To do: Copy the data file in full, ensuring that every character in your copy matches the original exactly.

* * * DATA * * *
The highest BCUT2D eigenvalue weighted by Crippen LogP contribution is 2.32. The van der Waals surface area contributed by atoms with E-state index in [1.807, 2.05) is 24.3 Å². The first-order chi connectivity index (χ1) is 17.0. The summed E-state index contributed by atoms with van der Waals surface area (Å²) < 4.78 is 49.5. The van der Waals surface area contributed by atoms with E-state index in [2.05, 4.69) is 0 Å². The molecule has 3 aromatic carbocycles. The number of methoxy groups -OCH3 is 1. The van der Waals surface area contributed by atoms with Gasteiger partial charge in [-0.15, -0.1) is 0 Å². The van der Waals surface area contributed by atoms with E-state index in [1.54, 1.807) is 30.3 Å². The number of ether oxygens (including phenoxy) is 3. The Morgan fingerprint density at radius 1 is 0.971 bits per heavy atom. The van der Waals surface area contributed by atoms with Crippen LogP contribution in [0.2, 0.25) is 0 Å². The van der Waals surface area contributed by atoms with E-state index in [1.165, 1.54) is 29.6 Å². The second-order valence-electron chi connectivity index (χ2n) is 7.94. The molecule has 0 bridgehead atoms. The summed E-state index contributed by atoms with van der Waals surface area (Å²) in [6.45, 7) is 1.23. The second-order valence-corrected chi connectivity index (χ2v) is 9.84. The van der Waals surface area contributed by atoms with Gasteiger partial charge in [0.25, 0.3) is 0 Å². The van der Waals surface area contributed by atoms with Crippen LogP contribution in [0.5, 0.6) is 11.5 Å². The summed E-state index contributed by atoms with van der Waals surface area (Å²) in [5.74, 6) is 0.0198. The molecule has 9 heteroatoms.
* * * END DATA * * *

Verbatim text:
The highest BCUT2D eigenvalue weighted by Crippen LogP contribution is 2.32. The van der Waals surface area contributed by atoms with E-state index in [1.807, 2.05) is 24.3 Å². The first-order chi connectivity index (χ1) is 17.0. The summed E-state index contributed by atoms with van der Waals surface area (Å²) < 4.78 is 49.5. The van der Waals surface area contributed by atoms with E-state index in [2.05, 4.69) is 0 Å². The molecule has 3 aromatic carbocycles. The number of methoxy groups -OCH3 is 1. The van der Waals surface area contributed by atoms with Gasteiger partial charge in [-0.15, -0.1) is 0 Å². The van der Waals surface area contributed by atoms with E-state index in [1.54, 1.807) is 30.3 Å². The number of ether oxygens (including phenoxy) is 3. The Morgan fingerprint density at radius 1 is 0.971 bits per heavy atom. The van der Waals surface area contributed by atoms with Crippen LogP contribution in [0.2, 0.25) is 0 Å². The van der Waals surface area contributed by atoms with E-state index in [1.165, 1.54) is 29.6 Å². The second-order valence-electron chi connectivity index (χ2n) is 7.94. The molecule has 0 bridgehead atoms. The summed E-state index contributed by atoms with van der Waals surface area (Å²) in [6.45, 7) is 1.23. The second-order valence-corrected chi connectivity index (χ2v) is 9.84. The van der Waals surface area contributed by atoms with Gasteiger partial charge in [0.25, 0.3) is 0 Å². The van der Waals surface area contributed by atoms with Crippen LogP contribution in [0.5, 0.6) is 11.5 Å². The summed E-state index contributed by atoms with van der Waals surface area (Å²) in [5.74, 6) is 0.0198. The molecule has 9 heteroatoms.